But Chico's efforts to diversify out of China, where it has 66% exposure, haven't come without repercussions. In the first half of the year its White House/Black Market chain experienced production issues with skirts and dresses that were assembled in a new factory, UBS analyst Roxanne Meyer made note. "While
the factory is no longer being used, we believe quality
and delivery issues could be related," she wrote.
is more focused on getting new merchandise to its stores quickly and as often as possible, rather than reducing costs.
Only about one-third of Victoria's Secret product is sourced out of China, and all of Bath & Body Works is domestically produced, according to UBS. Costs are expected to be flat in the second-half of 2010, but Limited warned it could see some pressure into 2011.
"We believe Limited has the ability to pass on price increases to the customer, particularly when it offers new technology, stylings and features in its bra launches, though less so on some of its core initiates," UBS wrote in a note.
Limited Brands also has the lowest exposure to cotton given that 40% of its business in beauty and a majority of bras are actually not cotton based.
realized early on that it would have to contend with higher sourcing costs as a result of less supply and more demand.
Anticipating this, the specialty apparel retailer began implementing strategies to counteract these threats in mid 2009.
Urban Outfitters has added product engineers at each of its brands to find more efficient, cost effective ways to manufacture goods. There is also an initiative to shift to direct sourcing from agent sourcing, which could be 160 basis points margin opportunity over the next several years, UBS said.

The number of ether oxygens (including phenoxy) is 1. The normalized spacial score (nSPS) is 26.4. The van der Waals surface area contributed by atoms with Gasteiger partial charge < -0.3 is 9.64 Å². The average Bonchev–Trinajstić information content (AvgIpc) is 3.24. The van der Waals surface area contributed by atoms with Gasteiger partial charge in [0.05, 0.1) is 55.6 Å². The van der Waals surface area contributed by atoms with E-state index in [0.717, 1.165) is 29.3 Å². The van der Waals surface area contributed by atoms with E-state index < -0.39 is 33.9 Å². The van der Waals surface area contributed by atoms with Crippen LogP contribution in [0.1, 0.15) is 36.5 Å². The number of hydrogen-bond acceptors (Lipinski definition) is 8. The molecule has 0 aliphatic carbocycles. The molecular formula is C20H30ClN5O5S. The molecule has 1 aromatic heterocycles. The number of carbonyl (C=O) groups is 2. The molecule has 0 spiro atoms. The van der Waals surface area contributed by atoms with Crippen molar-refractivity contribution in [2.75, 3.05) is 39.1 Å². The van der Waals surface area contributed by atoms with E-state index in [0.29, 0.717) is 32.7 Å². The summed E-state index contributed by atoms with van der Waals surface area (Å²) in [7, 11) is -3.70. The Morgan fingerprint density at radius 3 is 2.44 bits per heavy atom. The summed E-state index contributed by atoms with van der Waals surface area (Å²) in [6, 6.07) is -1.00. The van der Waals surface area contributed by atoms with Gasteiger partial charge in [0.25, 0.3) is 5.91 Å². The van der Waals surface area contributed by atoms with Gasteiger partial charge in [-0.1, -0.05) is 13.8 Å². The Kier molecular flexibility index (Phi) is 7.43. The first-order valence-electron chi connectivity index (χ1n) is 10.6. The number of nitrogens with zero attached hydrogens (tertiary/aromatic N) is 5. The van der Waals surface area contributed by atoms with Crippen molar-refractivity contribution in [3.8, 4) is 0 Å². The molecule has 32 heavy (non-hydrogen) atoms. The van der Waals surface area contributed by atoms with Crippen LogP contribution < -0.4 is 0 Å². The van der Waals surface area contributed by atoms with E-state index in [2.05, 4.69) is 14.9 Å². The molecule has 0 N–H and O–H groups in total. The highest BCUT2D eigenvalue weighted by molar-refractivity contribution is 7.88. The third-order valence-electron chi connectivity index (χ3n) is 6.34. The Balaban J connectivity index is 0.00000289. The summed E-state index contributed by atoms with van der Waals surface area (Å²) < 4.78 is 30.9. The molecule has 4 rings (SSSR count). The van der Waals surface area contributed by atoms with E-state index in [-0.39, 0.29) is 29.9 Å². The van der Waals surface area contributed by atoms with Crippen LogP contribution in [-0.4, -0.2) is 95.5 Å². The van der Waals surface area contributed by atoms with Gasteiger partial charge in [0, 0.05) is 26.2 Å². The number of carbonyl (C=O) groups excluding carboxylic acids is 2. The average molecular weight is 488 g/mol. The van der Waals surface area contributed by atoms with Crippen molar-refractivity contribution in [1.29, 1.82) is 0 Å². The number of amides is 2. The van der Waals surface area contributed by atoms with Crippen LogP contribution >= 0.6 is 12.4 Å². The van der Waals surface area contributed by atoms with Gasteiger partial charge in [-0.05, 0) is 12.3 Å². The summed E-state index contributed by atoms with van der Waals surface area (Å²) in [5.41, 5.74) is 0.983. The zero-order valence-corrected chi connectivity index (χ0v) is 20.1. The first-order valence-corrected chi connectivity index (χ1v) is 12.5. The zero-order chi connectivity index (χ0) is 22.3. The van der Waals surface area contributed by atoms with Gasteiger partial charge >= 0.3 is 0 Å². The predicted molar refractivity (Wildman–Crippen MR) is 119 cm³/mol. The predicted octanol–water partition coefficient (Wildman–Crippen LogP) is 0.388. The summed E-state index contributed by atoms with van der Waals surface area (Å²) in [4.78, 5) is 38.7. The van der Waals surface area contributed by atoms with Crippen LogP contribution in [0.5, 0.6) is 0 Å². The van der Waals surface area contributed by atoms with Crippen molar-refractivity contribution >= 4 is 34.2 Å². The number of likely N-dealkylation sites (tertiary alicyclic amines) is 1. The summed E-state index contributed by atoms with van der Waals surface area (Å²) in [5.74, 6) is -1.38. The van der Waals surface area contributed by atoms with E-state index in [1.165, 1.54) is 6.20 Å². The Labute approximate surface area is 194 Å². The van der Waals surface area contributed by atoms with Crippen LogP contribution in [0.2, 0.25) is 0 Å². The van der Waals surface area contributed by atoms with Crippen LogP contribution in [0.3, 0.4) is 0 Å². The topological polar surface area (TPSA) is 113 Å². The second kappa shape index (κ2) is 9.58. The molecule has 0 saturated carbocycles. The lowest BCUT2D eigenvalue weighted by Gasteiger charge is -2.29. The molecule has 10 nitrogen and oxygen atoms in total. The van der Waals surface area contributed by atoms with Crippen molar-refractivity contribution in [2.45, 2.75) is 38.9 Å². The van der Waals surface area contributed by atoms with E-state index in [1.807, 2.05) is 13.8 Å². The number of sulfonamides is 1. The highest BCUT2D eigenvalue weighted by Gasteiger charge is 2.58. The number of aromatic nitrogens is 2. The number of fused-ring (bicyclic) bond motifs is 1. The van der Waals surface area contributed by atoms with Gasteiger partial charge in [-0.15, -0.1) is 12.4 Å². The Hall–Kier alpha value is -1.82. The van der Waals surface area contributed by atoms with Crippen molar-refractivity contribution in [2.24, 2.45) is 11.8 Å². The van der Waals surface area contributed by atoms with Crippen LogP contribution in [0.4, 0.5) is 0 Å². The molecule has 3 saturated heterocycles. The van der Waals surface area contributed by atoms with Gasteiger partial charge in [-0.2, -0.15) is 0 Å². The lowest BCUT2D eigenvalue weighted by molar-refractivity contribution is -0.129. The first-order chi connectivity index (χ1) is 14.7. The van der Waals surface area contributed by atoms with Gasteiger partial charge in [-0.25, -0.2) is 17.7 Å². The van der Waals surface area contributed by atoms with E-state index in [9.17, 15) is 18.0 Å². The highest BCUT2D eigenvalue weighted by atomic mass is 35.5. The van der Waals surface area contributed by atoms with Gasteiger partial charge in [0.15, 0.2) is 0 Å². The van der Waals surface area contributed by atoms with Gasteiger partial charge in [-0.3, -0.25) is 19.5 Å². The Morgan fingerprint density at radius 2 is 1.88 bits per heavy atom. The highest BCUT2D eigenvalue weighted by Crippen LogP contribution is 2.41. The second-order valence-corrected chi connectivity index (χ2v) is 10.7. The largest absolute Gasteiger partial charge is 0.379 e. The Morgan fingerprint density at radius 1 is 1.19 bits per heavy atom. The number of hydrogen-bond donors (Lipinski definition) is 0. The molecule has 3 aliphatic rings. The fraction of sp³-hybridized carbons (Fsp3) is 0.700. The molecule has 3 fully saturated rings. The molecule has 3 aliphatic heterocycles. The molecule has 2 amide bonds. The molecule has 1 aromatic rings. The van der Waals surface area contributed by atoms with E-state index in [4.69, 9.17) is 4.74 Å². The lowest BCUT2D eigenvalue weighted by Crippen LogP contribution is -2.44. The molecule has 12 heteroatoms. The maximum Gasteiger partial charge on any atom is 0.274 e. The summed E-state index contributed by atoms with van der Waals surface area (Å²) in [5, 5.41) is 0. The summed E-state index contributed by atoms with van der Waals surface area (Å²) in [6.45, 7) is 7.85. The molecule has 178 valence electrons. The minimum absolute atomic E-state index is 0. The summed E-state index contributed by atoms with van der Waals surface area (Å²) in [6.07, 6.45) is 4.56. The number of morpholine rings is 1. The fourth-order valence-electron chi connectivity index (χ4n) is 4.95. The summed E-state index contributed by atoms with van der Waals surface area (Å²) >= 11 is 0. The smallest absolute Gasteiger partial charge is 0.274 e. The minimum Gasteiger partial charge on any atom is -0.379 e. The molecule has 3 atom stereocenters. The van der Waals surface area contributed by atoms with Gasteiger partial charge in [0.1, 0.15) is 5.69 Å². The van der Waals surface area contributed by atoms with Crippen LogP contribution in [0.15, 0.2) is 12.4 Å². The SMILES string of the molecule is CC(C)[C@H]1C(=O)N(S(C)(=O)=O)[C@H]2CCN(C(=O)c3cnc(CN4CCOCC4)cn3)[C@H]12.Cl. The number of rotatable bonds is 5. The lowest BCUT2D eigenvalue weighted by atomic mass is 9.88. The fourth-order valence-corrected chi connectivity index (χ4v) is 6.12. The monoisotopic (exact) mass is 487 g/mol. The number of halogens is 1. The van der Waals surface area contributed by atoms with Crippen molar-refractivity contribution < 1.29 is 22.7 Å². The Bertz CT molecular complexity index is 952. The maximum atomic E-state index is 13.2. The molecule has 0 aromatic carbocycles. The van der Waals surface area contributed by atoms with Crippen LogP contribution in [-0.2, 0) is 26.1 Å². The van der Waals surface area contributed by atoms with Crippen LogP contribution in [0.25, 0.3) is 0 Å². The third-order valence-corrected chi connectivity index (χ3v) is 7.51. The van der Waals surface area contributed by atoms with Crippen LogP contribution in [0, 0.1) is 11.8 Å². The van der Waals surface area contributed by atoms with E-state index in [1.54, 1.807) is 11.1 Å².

Urban Outfitters does not expect to see cost increases in the second half of the year, but admitted it could start to feel some pangs in 2011, negatively impacting margins.
"While there may be pressure on the company's initial mark up rate, management believes that opportunity for further cost reductions remains," Stifel Nicolaus analyst Richard Jaffe wrote in a note.
With its unique merchandise at namesake and Anthropolgie chains, it would be easier for the company than most to pass off some price increases if necessary.
sheer size gives it an advantage when negotiating with manufacturers. While factories in China may have gained some measure of control recently, they have limited power up against the retail giant.
Over the past year the discounter has ramped up its grocery offerings, forsaking some of its discretionary categories in the process. Wal-Mart has even openly admitted that it has lagged its competitors when it comes to apparel. Ironically enough, this could work in Wal-Mart's favor, as cost increases tend to impact general merchandise categories the most.
While Wal-Mart does not regularly break down its imports, in 2007 China made up $32 billion, or about 11%, of costs of goods sold, according to UBS.
"Our sense from discussions with Wal-Mart management and suppliers is that the company is taking an open-minded approach to prospects for justifiable price increases," the firm wrote in a note.
Since Wal-Mart's emphasis is on "Everyday Low Price," this could constrain its ability to pass along costs to its consumers. However, since Wal-Mart is, no doubt, the price leader, there could be some wiggle room for consumer acceptance if it decides to narrow the price gap with non-discounters.
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>>Retail Dilemma: Quality Over Price?
--Written by Jeanine Poggi in New York.